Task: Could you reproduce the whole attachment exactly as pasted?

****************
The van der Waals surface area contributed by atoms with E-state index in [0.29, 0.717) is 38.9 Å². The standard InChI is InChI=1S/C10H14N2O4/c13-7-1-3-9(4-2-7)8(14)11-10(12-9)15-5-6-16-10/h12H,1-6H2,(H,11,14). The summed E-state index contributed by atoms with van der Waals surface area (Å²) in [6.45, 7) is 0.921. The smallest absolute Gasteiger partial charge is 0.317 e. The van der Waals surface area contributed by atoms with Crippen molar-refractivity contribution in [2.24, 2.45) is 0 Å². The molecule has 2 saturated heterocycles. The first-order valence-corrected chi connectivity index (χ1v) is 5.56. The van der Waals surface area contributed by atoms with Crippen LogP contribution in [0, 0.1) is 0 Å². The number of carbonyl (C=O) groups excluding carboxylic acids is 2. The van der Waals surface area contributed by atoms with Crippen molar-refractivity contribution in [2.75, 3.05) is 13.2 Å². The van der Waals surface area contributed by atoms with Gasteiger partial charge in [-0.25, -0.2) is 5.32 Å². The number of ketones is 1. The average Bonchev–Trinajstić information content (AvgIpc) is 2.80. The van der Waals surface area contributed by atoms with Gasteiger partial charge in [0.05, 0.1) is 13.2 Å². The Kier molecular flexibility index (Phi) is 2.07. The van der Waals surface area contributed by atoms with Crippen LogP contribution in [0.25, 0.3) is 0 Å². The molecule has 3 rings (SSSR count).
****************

The van der Waals surface area contributed by atoms with E-state index in [0.29, 0.717) is 38.9 Å². The standard InChI is InChI=1S/C10H14N2O4/c13-7-1-3-9(4-2-7)8(14)11-10(12-9)15-5-6-16-10/h12H,1-6H2,(H,11,14). The summed E-state index contributed by atoms with van der Waals surface area (Å²) in [6.45, 7) is 0.921. The smallest absolute Gasteiger partial charge is 0.317 e. The van der Waals surface area contributed by atoms with Crippen molar-refractivity contribution in [2.24, 2.45) is 0 Å². The molecule has 2 saturated heterocycles. The first-order valence-corrected chi connectivity index (χ1v) is 5.56. The van der Waals surface area contributed by atoms with Crippen LogP contribution in [0, 0.1) is 0 Å². The number of carbonyl (C=O) groups excluding carboxylic acids is 2. The van der Waals surface area contributed by atoms with Crippen molar-refractivity contribution in [2.75, 3.05) is 13.2 Å². The van der Waals surface area contributed by atoms with Gasteiger partial charge in [-0.25, -0.2) is 5.32 Å². The number of ketones is 1. The average Bonchev–Trinajstić information content (AvgIpc) is 2.80. The van der Waals surface area contributed by atoms with Gasteiger partial charge in [0.05, 0.1) is 13.2 Å². The Kier molecular flexibility index (Phi) is 2.07. The van der Waals surface area contributed by atoms with Crippen LogP contribution in [0.25, 0.3) is 0 Å². The molecule has 3 rings (SSSR count).